These Historically Accurate Disney Princesses Are STUNNING
Illustrator Claire Hummel recently posted this new version of Belle (pictured here) in honor of it being five years since she drew these historical Disney princesses. She writes,
"I have no idea how it's been this long — I feel like I drew some of these yesterday – but it seemed as good an opportunity as any to revisit Belle now that I'm five years older and wiser. And now that I'm way more into the 1780s/90s. I drew that original Belle on a whim, fueled by my sister's time working as a costumed interpreter at Colonial Williamsburg, and assuming it would be a one-off piece. In the long run, despite all their now egregious flaws, I owe this series for some pretty cool jobs, meeting a ton of cool people, developing an unexpectedly voracious appetite for historical fashion, and eating a fair amount of humble pie along the way. Thanks to everyone who stuck with me over the past five years, and here's to way more historical fashion in the years to come I can't even put into words how lovely y'all've been."
Just like modern-day princess Kate Middleton, Belle, Ariel, Snow White, and other Disney princesses have made their own iconic fashion statements. Illustrator Claire Hummel wondered about the historical accuracy of these cartoon creations, so she decided to do some research and give each princess a makeover based on what she learned.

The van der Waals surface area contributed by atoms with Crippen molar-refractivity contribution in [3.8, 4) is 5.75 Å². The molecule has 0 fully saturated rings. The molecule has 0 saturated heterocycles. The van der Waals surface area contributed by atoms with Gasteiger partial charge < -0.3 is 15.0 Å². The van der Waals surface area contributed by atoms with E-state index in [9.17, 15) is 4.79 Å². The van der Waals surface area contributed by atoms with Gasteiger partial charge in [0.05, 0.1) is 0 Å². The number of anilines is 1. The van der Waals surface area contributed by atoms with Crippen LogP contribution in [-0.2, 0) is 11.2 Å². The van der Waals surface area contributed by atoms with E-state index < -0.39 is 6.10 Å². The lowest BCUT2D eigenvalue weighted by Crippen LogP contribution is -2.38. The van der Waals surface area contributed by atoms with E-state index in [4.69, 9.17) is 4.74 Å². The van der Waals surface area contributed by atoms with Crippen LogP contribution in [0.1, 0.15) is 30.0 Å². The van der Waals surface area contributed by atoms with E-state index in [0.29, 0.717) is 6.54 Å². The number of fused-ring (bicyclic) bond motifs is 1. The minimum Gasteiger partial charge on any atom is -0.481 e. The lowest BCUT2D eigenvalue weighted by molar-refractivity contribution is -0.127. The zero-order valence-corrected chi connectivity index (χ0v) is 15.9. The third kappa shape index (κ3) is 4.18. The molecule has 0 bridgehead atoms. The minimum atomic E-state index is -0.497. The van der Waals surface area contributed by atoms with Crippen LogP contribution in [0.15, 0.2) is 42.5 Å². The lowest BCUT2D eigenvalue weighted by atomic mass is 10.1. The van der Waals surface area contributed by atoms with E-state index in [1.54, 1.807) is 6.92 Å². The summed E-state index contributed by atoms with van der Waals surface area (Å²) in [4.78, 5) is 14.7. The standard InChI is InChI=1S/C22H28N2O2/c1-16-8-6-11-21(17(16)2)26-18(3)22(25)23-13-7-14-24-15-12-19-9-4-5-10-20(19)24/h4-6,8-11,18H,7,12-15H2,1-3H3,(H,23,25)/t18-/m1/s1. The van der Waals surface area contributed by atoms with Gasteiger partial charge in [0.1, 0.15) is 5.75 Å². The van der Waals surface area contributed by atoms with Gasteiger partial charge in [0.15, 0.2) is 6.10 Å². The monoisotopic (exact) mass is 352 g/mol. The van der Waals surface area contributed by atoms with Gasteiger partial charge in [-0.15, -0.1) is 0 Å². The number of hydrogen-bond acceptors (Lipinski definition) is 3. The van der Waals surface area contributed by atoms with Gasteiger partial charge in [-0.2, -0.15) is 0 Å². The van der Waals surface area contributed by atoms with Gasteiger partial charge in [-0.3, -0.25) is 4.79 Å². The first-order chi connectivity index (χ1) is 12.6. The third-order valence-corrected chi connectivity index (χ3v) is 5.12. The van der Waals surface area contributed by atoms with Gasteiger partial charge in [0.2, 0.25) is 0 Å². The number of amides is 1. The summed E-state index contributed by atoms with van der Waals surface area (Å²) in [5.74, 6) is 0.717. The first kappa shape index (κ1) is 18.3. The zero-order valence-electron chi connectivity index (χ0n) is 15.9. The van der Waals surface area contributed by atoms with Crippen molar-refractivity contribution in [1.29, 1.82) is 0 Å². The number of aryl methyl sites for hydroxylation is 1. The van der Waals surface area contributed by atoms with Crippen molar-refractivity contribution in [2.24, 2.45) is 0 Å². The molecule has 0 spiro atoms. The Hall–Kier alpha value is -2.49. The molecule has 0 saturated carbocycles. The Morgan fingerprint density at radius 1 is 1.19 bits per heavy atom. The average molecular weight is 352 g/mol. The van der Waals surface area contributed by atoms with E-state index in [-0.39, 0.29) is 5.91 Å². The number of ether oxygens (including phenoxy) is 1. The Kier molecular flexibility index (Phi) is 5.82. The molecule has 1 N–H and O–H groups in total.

According to Claire, some princesses were easier than others. Of Snow White, she told Flavorwire, it "is pretty easy to pinpoint in 16th-century Germany. Not that the film is accurate, but the clues are there." Others were more challenging. Claire explained: "The Little Mermaid is hard to place from a time period standpoint — Grimsby's wearing a Georgian getup, Ariel's pink dress with the slashed sleeves subscribes to several eras from the Renaissance to the 1840s, Eric is . . . Eric. I went with Ariel's wedding dress as a starting point since those gigantic leg-o-mutton sleeves (so embarrassingly popular in '80s wedding fashion) were a great starting point for an 1890s evening gown."
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